The University of Maryland is a land-grant university, originating in 1807. The entire University system includes about 2,600 faculty members and 9,000 graduate students. The College Park campus, where the Department of Atmospheric and Oceanic Science is located, is the system's flagship institution and is undergoing a period of sustained growth. The 2010 report of the National Research Council indicated that our department is in the top 10 in the country for Geosciences, and is the highest ranked program on the entire East Coast.
The Department of Atmospheric and Oceanic Science, part of the Earth Sciences Program that includes the collocated Earth System Sciences Interdisciplinary Center (ESSIC), offers graduate degrees in atmospheric and oceanic sciences, and climate and earth sciences. Our curriculum allows each student a choice of one of three areas of concentration (Dynamics of the Atmosphere and Oceans, Atmospheric Chemistry and Physics, and Climate and Earth Sciences), with 6 core courses and about 20 elective courses. Most students devote their first year to the core courses, covering the three areas, and take a comprehensive exam during the second year. The Master degree program generally takes two years to complete, and the Ph. D program about 5 years.
The Department is particularly strong in Atmospheric Chemistry and Air Pollution, Mesoscale to Global Numerical Weather Prediction, Data Assimilation, Earth Sciences and Climate, Physical Oceanography, Remote Sensing, and Dynamics with Predictability. These strengths are reinforced by strong collaborations leading to joint research topics with NASA Goddard Space Flight Center, Maryland Departments of the Environment and of National Resources, the National Centers for Environmental Prediction (NCEP) of the National Weather Service, the NOAA Satellite (NESDIS) and Air Research Laboratories, all of which are located near the campus. Interdisciplinary programs with the Departments of Geology, Physics, Chemistry, Mathematics, Computer Sciences, Geography, the Marine-Estuarine Environmental Science, and Hydrology (within the School of Engineering) are also encouraged. The Department has two members of the National Academy of Engineering and a member of the Academia Europaea.
Students and faculty members in the department enjoy access to extensive research facilities. The department operates a network of workstations and PCs, with access to both local (such an 32 node IBM SP2) and remotely accessed supercomputers, allowing state-of-the-art computing and interactive graphics. Real-time 4-km mesoscale forecasts for the region are routinely generated. The Department has an instrumented weather station and is a NOAA cooperative observing station. For air chemistry, surface sites and local flights in an instrumented research aircraft provide data on the composition and chemistry of gaseous and particulate pollution as well as the role of long-range transport. The local office of the state climatologist provides an extensive data collection and research opportunities. In addition, the students enjoy access to the nearby national facilities such as Goddard, NCEP and NESDIS, together with their libraries.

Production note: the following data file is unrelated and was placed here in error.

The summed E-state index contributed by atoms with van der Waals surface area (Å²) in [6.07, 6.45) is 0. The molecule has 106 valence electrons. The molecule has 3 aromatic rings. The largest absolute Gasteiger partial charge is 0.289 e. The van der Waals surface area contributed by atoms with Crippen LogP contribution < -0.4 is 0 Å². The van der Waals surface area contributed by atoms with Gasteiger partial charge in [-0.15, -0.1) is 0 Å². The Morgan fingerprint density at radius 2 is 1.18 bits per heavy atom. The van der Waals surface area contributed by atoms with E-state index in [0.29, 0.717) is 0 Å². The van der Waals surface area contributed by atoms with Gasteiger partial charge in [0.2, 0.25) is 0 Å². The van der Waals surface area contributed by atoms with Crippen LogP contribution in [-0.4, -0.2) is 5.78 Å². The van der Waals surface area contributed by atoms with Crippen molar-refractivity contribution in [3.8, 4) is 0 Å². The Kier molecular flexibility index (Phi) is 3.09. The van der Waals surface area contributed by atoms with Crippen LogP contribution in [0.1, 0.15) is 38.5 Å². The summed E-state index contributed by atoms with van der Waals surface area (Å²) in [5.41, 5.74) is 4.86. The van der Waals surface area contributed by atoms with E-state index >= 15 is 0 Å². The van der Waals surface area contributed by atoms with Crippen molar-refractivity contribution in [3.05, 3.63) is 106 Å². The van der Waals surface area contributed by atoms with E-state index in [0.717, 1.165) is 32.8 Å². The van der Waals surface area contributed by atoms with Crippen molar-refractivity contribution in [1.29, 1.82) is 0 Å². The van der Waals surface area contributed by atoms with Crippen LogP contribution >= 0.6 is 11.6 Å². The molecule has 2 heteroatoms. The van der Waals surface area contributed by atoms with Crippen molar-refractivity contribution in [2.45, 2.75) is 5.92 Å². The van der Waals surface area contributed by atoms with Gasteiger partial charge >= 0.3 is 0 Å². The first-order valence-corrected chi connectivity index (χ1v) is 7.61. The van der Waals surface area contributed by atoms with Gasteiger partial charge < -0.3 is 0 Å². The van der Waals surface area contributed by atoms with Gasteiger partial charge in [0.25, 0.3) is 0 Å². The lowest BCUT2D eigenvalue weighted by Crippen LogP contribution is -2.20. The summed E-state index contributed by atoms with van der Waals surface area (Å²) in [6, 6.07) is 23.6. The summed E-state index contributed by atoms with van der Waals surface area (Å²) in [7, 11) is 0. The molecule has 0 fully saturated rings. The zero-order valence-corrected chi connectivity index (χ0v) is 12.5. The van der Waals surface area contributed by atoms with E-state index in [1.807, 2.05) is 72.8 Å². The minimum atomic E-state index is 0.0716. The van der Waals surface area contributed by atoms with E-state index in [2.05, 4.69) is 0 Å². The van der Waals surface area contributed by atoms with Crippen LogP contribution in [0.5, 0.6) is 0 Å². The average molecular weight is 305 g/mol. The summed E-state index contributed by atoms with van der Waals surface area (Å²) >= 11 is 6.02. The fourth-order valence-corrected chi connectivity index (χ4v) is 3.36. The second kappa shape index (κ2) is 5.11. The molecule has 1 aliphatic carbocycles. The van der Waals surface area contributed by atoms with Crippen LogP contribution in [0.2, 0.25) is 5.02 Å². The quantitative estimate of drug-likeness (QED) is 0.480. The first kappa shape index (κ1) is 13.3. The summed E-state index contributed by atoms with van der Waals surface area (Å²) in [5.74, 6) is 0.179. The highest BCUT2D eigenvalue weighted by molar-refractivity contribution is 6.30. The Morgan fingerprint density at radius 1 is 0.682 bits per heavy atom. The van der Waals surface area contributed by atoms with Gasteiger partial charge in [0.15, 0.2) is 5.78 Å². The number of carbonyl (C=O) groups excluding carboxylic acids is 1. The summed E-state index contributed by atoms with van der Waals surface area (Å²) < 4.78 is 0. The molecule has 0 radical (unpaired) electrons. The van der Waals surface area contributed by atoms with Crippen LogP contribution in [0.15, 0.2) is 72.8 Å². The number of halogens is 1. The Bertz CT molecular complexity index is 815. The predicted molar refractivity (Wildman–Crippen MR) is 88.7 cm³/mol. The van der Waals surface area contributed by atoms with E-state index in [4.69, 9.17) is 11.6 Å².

Most of the students in the Department are supported by Graduate Research Assistantships. The Department also nominates exceptionally qualified incoming students for prestigious University fellowships. In addition to the stipends given to research assistants and fellows (about $25,000 in 2010) the assistantships cover the full cost of tuition and medical care. There are part-time jobs available for students in the nearby national facilities and agencies.
Tuition for the Fall 2010 semester is $500 per credit for Maryland residents and $1077 per credit hour for nonresidents plus mandatory fees. Again, students with research or teaching assistantships do not pay tuition.
A limited amount of space in University dormitories and apartments is available to students attending University of Maryland, College Park. Apartments off campus are plentiful; rent decreases dramatically with distance from downtown Washington. For information on available hotels for visitors in the area, check out this page.
There are currently 70 graduate students, and about 80% are engaged in doctoral programs. The AOSC Graduate Students are a diverse group that comes from all parts of the world from various backgrounds. All of our graduates obtained jobs in our field.
Situated in the Maryland suburbs of Washington, D.C., the University is in an ideal location for interaction with the large scientific community in the area (NOAA, NASA, NIST, NRL). Nearby Washington (the White House is less than 10 miles away) offers a truly international atmosphere and a rich variety of cultural and recreational opportunities, such as the Kennedy Center and the Smithsonian Institution. The University lies between the Blue Ridge Mountains (about 50 miles, or 80 kilometers, to the west) and Chesapeake Bay (about 35 miles or 55 kilometers, to the east). Summers are warm and sometimes humid, and the winters are mild; especially pleasant weather prevails in the spring and fall.
Applications can be obtained by visiting our Graduate Admissions page. The Department requires at least a bachelor's degree in meteorology, oceanography, physics, chemistry, mathematics, engineering, or another program that emphasizes the physical and mathematical sciences. Previous education in meteorology is favorably considered but not required. The application deadlines for the fall semester are May 15 for American students and February 1 for international students. American students applying for financial aid should submit applications by the deadlines for international students.
Chair, Admissions Committee
Department of Atmospheric and Oceanic Science
University of Maryland, College Park
College Park, Maryland 20742-2425
E-mail: study at atmos.umd.edu